The reaction in Syria was notably polarized. A senior Syrian rebel called the award a "premature step" that will divert the world's attention from "the real cause of the war" while a lawmaker from Syria's ruling party declared the Nobel to be a vindication of President Bashir Assad's government.
The OPCW was formed in 1997 to enforce the Chemical Weapons Convention, the first international treaty to outlaw an entire class of weapons. Based in The Hague, Netherlands, it has largely worked out of the limelight until this year, when the U.N. called upon its expertise to help investigate alleged chemical weapons attacks in Syria.
"The conventions and the work of the OPCW have defined the use of chemical weapons as a taboo under international law," the Nobel Committee said in Oslo. "Recent events in Syria, where chemical weapons have again been put to use, have underlined the need to enhance the efforts to do away with such weapons."
Friday's award comes just days before Syria officially joins as OPCW's 190th member state on Monday. OPCW inspectors are already on a risky U.N.-backed disarmament mission based in Damascus to verify and destroy the government's arsenal of poison gas and nerve agents.
"Events in Syria have been a tragic reminder that there remains much work still to be done," OPCW Director-General Ahmet Uzumcu (AKH'-meht ooh-ZOOM'-joo) told reporters in The Hague. "Our hearts go out to the Syrian people who were recently victims of the horror of chemical weapons."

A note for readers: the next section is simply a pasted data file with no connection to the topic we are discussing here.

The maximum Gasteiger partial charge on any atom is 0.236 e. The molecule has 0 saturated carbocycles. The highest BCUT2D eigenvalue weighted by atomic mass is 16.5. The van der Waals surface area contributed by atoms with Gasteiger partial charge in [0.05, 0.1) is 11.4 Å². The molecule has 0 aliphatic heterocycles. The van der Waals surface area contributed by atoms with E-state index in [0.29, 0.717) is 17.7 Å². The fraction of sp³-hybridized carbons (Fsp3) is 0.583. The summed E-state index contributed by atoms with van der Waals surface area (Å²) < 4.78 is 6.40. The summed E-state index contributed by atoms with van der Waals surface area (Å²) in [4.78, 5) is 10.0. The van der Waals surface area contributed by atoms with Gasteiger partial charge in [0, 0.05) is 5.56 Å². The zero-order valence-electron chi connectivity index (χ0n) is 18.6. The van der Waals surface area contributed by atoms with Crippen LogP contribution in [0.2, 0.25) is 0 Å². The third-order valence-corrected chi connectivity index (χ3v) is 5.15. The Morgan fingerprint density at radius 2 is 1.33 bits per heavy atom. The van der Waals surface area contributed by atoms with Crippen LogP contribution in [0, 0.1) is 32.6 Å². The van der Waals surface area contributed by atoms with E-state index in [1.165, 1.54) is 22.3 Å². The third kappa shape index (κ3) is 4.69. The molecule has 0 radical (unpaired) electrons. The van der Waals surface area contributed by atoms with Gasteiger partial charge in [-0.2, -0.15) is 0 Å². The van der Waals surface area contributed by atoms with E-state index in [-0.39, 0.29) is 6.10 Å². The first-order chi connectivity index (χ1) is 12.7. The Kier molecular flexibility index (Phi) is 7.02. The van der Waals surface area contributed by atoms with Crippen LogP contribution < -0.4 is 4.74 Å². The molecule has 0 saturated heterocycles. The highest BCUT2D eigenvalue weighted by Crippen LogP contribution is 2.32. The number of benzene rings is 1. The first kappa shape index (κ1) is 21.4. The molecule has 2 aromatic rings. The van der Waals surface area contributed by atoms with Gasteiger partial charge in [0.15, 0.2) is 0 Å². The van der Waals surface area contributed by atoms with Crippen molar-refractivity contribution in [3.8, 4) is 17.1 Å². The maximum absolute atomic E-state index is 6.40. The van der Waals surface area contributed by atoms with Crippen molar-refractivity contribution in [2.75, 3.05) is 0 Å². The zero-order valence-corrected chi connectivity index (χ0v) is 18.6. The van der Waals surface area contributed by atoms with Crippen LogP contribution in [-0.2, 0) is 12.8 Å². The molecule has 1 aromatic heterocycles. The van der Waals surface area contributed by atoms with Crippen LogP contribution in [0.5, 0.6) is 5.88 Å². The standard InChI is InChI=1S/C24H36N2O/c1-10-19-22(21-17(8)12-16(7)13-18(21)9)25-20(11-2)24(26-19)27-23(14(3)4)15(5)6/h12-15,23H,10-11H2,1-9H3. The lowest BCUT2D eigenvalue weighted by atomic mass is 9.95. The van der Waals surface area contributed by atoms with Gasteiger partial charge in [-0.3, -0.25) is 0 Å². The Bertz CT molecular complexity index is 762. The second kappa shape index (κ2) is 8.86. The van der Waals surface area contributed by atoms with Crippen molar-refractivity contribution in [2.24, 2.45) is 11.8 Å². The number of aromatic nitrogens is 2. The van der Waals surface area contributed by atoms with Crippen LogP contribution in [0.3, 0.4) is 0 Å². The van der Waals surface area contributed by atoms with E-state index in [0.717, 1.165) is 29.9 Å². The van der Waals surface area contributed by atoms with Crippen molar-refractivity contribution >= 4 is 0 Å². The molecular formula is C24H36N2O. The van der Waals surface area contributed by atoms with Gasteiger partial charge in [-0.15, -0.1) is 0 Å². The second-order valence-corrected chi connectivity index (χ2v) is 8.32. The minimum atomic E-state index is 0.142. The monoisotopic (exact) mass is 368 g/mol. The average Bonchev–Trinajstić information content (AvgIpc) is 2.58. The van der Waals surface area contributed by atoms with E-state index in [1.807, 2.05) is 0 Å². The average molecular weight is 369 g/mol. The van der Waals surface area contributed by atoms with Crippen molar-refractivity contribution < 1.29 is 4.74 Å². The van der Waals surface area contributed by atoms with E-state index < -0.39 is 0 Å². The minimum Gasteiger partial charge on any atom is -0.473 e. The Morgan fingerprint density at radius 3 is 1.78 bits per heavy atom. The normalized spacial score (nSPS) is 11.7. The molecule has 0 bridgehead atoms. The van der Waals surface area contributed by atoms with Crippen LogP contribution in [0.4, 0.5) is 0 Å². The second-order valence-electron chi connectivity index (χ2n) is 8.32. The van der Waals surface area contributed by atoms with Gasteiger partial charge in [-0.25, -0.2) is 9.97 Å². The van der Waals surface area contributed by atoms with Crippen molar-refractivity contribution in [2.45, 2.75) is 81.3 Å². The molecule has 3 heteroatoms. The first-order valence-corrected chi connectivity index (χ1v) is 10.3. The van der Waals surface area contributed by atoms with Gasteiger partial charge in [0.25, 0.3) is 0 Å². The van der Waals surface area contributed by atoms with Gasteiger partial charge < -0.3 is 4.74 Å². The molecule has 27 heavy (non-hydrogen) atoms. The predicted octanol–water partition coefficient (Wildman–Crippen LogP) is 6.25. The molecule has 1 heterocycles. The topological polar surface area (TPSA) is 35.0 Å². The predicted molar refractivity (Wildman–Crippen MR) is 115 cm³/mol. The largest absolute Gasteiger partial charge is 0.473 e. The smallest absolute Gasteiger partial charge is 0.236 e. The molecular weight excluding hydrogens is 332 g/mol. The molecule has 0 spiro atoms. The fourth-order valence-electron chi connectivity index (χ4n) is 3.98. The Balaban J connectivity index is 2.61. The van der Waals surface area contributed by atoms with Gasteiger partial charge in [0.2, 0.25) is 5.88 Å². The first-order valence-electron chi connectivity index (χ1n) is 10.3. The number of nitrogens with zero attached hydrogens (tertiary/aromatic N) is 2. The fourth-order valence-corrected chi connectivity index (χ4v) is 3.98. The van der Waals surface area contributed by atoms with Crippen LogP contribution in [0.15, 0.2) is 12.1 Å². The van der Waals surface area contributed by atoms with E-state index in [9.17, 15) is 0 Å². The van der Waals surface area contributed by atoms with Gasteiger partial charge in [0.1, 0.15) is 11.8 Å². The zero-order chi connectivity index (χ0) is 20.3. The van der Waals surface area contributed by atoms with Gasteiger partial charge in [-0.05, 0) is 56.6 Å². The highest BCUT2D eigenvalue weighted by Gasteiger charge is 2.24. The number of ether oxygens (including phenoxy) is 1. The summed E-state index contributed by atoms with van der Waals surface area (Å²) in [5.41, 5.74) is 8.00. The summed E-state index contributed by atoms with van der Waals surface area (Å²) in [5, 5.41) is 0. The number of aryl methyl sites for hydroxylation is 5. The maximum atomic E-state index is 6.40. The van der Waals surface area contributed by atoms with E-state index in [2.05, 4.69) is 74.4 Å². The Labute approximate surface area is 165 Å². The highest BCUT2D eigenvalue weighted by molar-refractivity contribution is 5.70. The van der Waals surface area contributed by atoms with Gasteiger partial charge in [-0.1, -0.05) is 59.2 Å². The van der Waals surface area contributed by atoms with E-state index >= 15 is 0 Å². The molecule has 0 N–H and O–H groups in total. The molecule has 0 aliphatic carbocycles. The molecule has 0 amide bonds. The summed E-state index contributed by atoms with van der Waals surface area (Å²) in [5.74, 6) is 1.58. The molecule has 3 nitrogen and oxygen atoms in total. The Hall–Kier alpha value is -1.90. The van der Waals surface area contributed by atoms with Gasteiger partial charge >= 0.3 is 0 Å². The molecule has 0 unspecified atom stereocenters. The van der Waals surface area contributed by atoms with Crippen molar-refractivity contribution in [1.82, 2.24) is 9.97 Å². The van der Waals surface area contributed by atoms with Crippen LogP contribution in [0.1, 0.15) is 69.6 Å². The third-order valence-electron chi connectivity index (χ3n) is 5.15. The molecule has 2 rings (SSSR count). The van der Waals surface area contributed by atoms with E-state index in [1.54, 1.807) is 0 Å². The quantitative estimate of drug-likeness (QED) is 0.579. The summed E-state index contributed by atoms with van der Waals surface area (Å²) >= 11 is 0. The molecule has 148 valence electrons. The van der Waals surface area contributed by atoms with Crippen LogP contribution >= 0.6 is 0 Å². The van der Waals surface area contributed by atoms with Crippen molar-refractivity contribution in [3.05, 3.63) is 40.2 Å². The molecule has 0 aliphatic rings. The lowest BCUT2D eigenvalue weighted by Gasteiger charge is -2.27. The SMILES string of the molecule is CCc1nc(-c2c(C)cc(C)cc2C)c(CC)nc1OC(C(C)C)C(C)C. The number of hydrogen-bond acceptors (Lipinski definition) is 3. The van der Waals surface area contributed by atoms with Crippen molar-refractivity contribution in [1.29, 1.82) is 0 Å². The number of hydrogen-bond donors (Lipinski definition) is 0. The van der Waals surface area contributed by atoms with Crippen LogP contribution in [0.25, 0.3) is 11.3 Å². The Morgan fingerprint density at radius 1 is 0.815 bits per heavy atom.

"I truly hope that this award and the OPCW's ongoing mission together with the United Nations in Syria will (help) efforts to achieve peace in that country and end the suffering of its people," he said.
He said the $1.2 million prize money would be used "for the goals of the convention" — to eliminate chemical weapons.
By giving the peace award to an international organization, the Nobel committee highlighted the Syrian civil war, now in its third year, without siding with any of the groups involved. The fighting has killed more than 100,000 people, devastated many cities and towns and forced millions of Syrians to flee their homes and country.
U.N. war crimes investigators have accused both Assad's government and the rebels of wrongdoing, although they say the scale and intensity of regime abuses are greater than the rebel abuses.
Louay Safi, a senior figure in Syria's main opposition bloc, called the Nobel award "a premature step."
"If this prize is seen as if the chemical weapons inspections in Syria will help foster peace in Syria and in the region, it's a wrong perception," Safi told The Associated Press in a phone interview from Qatar.
"But demolishing the regime's chemical weapons alone will not bring peace to Syria, because many more people are dying because Assad's troops are killing them with all types of conventional weapons," he said.
Fayez Sayegh, a lawmaker and member of Assad's ruling Baath party, told the AP the award underscores "the credibility" of the Damascus government. He said Syria is "giving an example to countries that have chemical and nuclear weapons."